Earth, Planets and Space

, Volume 64, Issue 6, pp 505–512 | Cite as

Observation of the ionospheric storm of October 11, 2008 using FORMOSAT-3/COSMIC data

  • I. E. Zakharenkova
  • A. Krankowski
  • I. I. Shagimuratov
  • Yu. V. Cherniak
  • A. Krypiak-Gregorczyk
  • P. Wielgosz
  • A. F. Lagovsky
Open Access


The electron density profiles retrieved from the COSMIC radio occultation measurements were examined in order to estimate the possibility of its use as additional data source to study changes in electron density distribution occurred during ionospheric storms. The ionosphere behaviour during moderate geomagnetic storm which occurred on October 11, 2008 was analysed. The short-duration positive effect was revealed distinctly in GPS TEC and ionosonde measurements. For the European mid-latitude region it reached the factor of 2 or more relative to the undisturbed conditions. COSMIC data were analyzed and their validity was tested by comparison with ground-based measurements. It was shown the good agreement between independent measurements both in quiet and disturbed conditions. Analysis of COSMIC-derived electron density profiles revealed changes of the bottom-side and topside parts of the ionosphere.

Key words

Radio occultation COSMIC GPS ionosphere 

1. Introduction

The radio occultation (RO) technique using GPS signals collected by Low Earth Orbit (LEO) satellites has been proven to be a promising technique to retrieve accurate profiles of the ionospheric electron density with high vertical resolution on a global scale. This technique was firstly applied at MicroLab 1 satellite, also known as OrbView 1, launched on April 3, 1995. That mission payload had an atmospheric monitoring instrument (GPS/MET). The analysis of GPS/MET sensor data had shown that the signals from the GPS satellite constellation intended for precise navigation and positioning can also be used to provide important atmospheric data. Besides the main goal of weather monitoring, it has also been possible to use GPS/MET sensor for sounding of the ionosphere from the orbit altitude to the Earth’ surface and retrieve one-dimensional profiles of ionospheric electron density from measurements of ray-path bending angle or TEC (Hajj and Romans, 1998). Following the successful GPS/MET experiment, similar satellite missions, such as CHAMP (Germany), SAC-C (Argentina), GRACE (US and Germany), and TerraSAR-X (Germany), were carried out. A number of relevant publications were based on these mission measurements and problems of data processing and validation (e.g., Schreiner et al., 1999; Hernandez-Pajares et al., 2000; Jakowski et al., 2002; Colomb et al., 2004; Garcia-Fernandez et al, 2005).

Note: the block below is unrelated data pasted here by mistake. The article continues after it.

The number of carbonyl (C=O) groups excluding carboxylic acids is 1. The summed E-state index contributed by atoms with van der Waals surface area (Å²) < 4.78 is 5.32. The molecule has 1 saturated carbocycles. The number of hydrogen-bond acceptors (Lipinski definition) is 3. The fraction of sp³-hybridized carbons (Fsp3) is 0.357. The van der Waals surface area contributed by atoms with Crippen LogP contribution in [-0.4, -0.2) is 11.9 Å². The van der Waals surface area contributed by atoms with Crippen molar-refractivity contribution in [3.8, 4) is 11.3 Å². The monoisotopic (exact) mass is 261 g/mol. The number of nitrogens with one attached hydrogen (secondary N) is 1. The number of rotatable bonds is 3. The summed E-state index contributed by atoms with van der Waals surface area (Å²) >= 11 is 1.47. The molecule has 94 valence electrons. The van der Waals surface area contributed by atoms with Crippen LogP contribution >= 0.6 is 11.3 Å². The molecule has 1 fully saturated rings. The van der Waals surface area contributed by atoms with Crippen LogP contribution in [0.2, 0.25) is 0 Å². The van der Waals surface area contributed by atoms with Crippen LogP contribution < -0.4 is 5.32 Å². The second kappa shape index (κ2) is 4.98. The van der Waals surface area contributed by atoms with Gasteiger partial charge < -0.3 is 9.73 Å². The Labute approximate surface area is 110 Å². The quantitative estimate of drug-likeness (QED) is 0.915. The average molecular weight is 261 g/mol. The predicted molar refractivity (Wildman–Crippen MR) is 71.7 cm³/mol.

However, the existing satellites performing radio occultation experiments are mainly solo-satellite missions, and therefore, a long observation time is required to complete global coverage. FormoSat-3 (Taiwan’s Formosa Satellite Mission #3) / COSMIC (Constellation Observing System for Meteorology, Ionosphere and Climate) is a joint scientific mission of Taiwan and the U.S.A., which was launched on April 15, 2006. The mission placed six small micro-satellites into six different orbits at 700∼800 kilometers above the earth surface. The orbit inclination is 72°. Each microsatellite has a GPS Occultation Experiment (GOX) payload to operate the ionospheric RO measurements. Depending on the state of the constellation COSMIC has been producing between 1,500–2,500 good soundings of the ionosphere and atmosphere per day, uniformly distributed around the globe. This number of RO is much greater than ever before. The total number of the ionospheric occultations for years 2006–2009 is over 2,000,000 (more than 50,000 profiles per month). The previous missions were able to produce only 4,000–6,000 RO profiles per month (only several hundred per day). So, COSMIC data can make a positive and considerable impact on global ionosphere studies providing essential information about vertical distribution of the electron density and particularly over regions that are not accessible with ground-based instruments such as ionosondes and dual frequency GPS stations.